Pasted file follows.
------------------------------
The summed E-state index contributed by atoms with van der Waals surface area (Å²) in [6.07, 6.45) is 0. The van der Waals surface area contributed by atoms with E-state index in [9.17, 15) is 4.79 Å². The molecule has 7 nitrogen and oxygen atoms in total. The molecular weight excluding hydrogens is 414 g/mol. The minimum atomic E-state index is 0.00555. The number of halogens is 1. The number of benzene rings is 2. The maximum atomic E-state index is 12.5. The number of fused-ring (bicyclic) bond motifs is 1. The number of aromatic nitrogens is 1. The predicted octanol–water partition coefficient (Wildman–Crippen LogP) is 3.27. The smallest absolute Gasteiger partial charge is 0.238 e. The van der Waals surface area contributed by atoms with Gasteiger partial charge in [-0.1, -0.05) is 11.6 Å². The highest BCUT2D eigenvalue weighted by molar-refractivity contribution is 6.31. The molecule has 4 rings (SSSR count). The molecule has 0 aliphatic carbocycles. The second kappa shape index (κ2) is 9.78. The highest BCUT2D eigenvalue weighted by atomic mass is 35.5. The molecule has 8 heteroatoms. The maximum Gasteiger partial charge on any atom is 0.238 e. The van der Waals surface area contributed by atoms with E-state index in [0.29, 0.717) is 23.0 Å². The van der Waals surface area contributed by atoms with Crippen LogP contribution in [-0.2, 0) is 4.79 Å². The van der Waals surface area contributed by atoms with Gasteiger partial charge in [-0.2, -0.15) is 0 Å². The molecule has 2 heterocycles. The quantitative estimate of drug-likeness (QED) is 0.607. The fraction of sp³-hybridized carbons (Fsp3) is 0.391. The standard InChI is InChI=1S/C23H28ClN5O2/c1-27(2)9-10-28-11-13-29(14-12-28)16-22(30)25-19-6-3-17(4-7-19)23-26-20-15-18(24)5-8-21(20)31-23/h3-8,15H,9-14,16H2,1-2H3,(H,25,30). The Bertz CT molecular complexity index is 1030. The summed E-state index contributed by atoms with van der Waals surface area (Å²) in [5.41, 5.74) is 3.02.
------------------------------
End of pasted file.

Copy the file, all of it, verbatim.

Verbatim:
The summed E-state index contributed by atoms with van der Waals surface area (Å²) in [6.07, 6.45) is 0. The van der Waals surface area contributed by atoms with E-state index in [9.17, 15) is 4.79 Å². The molecule has 7 nitrogen and oxygen atoms in total. The molecular weight excluding hydrogens is 414 g/mol. The minimum atomic E-state index is 0.00555. The number of halogens is 1. The number of benzene rings is 2. The maximum atomic E-state index is 12.5. The number of fused-ring (bicyclic) bond motifs is 1. The number of aromatic nitrogens is 1. The predicted octanol–water partition coefficient (Wildman–Crippen LogP) is 3.27. The smallest absolute Gasteiger partial charge is 0.238 e. The van der Waals surface area contributed by atoms with Gasteiger partial charge in [-0.1, -0.05) is 11.6 Å². The highest BCUT2D eigenvalue weighted by molar-refractivity contribution is 6.31. The molecule has 4 rings (SSSR count). The molecule has 0 aliphatic carbocycles. The second kappa shape index (κ2) is 9.78. The highest BCUT2D eigenvalue weighted by atomic mass is 35.5. The molecule has 8 heteroatoms. The maximum Gasteiger partial charge on any atom is 0.238 e. The van der Waals surface area contributed by atoms with E-state index in [0.29, 0.717) is 23.0 Å². The van der Waals surface area contributed by atoms with Crippen LogP contribution in [-0.2, 0) is 4.79 Å². The van der Waals surface area contributed by atoms with Gasteiger partial charge in [-0.2, -0.15) is 0 Å². The molecule has 2 heterocycles. The quantitative estimate of drug-likeness (QED) is 0.607. The fraction of sp³-hybridized carbons (Fsp3) is 0.391. The standard InChI is InChI=1S/C23H28ClN5O2/c1-27(2)9-10-28-11-13-29(14-12-28)16-22(30)25-19-6-3-17(4-7-19)23-26-20-15-18(24)5-8-21(20)31-23/h3-8,15H,9-14,16H2,1-2H3,(H,25,30). The Bertz CT molecular complexity index is 1030. The summed E-state index contributed by atoms with van der Waals surface area (Å²) in [5.41, 5.74) is 3.02.